Respect the eco-system. Refrain from feeding wildlife and releasing fish, birds, animals and non-native plants into our parks. Stay on marked trails.
Dispose of waste in a proper manner — leave nothing but footprints. Keeping our parks clean is everyone’s responsibility. Littering not only spoils the beauty of our parks, but may also harm animals. Throw your litter in designated bins. Don’t make your special celebration an on-going eyesore for others - don’t scatter non-biodegradable material such as foil confetti.
Take nothing but photographs. Our parks are shared spaces for all to enjoy. Let our beautiful flora and fauna thrive in their natural habitats. Don’t cut or scar trees or plants; and removing plants is not only illegal, but many are poisonous.
Don’t engage in prohibited activities. Check to determine if motorized vehicles, drones, fishing, swimming, horseback riding, drinking alcohol or other activities are permitted in the park you visit.
Conduct permitted activities responsibly. Refrain from biking during muddy conditions, when tracks would damage pathways. Fly kites only away from trees/poles/power lines/people and pick up line and kite debris. Remove debris from fishing, such as lines, hooks, bobbers, and bait containers. Pick up after your dog and properly dispose of dog waste. Take horse manure dropped in trailers with you when you leave.
This summer, there have been groups and individuals flying kites above Laurel Hill Park, the Central Green and Laurel Hill Golf Club. Generally, kite flying is a welcomed activity and fairly benign; however, over the past few months, several incidents have occurred that cause concern.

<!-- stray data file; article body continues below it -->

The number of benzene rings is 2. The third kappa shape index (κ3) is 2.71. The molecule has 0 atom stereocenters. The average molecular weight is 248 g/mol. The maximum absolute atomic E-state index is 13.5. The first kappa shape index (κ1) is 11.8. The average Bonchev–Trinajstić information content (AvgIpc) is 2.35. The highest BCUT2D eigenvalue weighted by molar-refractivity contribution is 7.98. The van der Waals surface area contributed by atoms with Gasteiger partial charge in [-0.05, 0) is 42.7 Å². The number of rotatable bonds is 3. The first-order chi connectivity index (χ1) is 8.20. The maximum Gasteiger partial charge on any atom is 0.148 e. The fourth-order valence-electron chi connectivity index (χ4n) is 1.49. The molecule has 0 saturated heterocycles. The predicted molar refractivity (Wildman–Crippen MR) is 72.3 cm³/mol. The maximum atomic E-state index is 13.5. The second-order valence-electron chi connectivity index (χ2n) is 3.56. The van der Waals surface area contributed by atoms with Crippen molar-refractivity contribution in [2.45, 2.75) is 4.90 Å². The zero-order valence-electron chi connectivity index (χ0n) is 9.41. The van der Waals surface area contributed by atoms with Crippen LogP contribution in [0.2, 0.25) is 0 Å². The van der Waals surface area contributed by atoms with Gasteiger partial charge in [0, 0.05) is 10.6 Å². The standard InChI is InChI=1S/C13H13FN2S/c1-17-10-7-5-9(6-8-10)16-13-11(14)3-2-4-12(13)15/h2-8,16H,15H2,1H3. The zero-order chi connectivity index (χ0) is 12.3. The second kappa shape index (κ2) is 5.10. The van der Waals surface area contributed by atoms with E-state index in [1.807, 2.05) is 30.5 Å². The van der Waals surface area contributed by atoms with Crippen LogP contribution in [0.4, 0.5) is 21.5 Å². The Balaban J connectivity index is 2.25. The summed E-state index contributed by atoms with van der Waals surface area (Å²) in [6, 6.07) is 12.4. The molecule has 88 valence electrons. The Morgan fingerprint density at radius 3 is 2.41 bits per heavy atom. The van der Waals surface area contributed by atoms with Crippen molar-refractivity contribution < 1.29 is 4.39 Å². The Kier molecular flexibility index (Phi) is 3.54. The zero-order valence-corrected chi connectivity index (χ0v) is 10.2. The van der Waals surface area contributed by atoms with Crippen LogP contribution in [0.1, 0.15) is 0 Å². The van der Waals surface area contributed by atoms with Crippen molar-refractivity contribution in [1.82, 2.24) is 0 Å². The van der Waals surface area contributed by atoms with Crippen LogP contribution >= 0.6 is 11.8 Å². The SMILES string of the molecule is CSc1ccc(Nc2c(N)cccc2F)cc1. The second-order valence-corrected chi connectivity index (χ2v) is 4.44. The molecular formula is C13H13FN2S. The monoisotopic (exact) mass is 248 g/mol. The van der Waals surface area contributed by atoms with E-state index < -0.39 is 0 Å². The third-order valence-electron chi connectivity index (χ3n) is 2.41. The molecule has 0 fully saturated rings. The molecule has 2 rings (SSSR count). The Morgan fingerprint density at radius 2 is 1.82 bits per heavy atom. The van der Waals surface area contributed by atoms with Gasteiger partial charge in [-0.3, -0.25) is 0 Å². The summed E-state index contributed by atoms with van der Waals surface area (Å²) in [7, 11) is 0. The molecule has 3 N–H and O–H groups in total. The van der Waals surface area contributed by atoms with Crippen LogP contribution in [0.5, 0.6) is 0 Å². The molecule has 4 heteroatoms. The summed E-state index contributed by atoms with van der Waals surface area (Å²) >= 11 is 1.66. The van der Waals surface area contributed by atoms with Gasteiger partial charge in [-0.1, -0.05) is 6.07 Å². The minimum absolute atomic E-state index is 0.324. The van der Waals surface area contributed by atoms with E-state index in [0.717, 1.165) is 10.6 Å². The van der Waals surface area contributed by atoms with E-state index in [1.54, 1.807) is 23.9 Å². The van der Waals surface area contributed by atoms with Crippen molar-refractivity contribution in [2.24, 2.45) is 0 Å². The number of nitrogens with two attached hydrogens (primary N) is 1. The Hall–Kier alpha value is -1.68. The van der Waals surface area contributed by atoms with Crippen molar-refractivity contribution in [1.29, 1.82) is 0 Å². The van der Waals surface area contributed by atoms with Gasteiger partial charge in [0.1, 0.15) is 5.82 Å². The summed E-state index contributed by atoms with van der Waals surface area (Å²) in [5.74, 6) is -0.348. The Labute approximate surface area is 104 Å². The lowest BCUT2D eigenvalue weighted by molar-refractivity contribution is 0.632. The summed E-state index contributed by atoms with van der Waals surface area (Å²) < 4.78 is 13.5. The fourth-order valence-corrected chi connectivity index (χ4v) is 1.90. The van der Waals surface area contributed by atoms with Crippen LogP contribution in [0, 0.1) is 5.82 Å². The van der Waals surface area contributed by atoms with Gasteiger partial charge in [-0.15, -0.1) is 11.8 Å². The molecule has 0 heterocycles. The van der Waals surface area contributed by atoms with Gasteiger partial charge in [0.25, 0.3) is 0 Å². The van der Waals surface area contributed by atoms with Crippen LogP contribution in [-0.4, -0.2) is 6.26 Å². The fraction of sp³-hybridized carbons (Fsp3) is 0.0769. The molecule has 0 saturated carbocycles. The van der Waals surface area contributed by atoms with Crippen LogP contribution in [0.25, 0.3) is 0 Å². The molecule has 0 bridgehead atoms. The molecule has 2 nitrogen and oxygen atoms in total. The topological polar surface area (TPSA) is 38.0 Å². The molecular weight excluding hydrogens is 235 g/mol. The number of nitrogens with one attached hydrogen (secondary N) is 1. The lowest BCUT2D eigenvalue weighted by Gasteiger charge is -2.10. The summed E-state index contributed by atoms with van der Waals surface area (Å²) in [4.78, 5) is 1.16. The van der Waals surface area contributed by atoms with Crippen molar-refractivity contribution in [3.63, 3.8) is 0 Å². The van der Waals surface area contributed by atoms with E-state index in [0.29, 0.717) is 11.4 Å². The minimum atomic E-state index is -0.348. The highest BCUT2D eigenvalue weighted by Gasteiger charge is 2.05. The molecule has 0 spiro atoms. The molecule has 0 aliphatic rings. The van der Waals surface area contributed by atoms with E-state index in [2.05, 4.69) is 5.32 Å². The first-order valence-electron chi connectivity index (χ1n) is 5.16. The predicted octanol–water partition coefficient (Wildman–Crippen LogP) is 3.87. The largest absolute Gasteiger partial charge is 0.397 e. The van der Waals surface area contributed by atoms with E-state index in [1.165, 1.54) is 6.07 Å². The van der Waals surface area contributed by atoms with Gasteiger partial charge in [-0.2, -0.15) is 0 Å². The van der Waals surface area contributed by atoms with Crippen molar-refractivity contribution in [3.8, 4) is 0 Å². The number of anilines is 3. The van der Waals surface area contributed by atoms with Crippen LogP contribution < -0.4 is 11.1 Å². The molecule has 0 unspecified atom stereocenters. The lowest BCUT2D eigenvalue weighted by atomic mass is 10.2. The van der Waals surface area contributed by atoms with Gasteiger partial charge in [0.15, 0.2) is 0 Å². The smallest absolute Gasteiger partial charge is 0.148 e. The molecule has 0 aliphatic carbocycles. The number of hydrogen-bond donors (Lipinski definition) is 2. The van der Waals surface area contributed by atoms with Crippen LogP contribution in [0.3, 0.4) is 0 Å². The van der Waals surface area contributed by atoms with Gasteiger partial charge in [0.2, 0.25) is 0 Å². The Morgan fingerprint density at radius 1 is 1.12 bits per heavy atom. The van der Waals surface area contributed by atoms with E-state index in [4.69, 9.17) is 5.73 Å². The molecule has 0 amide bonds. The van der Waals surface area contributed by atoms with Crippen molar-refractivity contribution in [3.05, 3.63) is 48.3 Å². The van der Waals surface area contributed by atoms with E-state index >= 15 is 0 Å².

Kite string filament is being found in trees and on the ground. Park patrons, wildlife managers and Park Authority staff are regularly documenting harm to birds, reptiles and other wildlife caught in kite line. FCPA site maintenance expenditures are rising due to kite string being wrapped up in mowers and other site-specific vehicles. Animal Control has been called on occasion to free animals trapped by the line and tend to their injuries. Even people can be at risk of injury while pulling the string out of trees or running into kite filament dangling from trees.
The Fairfax County Park Authority has put up new signs to communicate kite-flying rules and safety information, providing more trash cans in the area, and trying to contact any groups or individuals who may be flying kites at Laurel Hill Park.
Signs will remind groups or individuals flying kites that they cannot undertake this activity in any park if it is going to cause littering or damage to county property. Those with kites need to fly them in open areas only. They should fly them no closer than 75 feet to trees, power lines, light poles, parking, people or facilities. The use of monofilament line for kite string is prohibited. And, they must dispose of all kites or kite string if not taking it with them when they leave the park.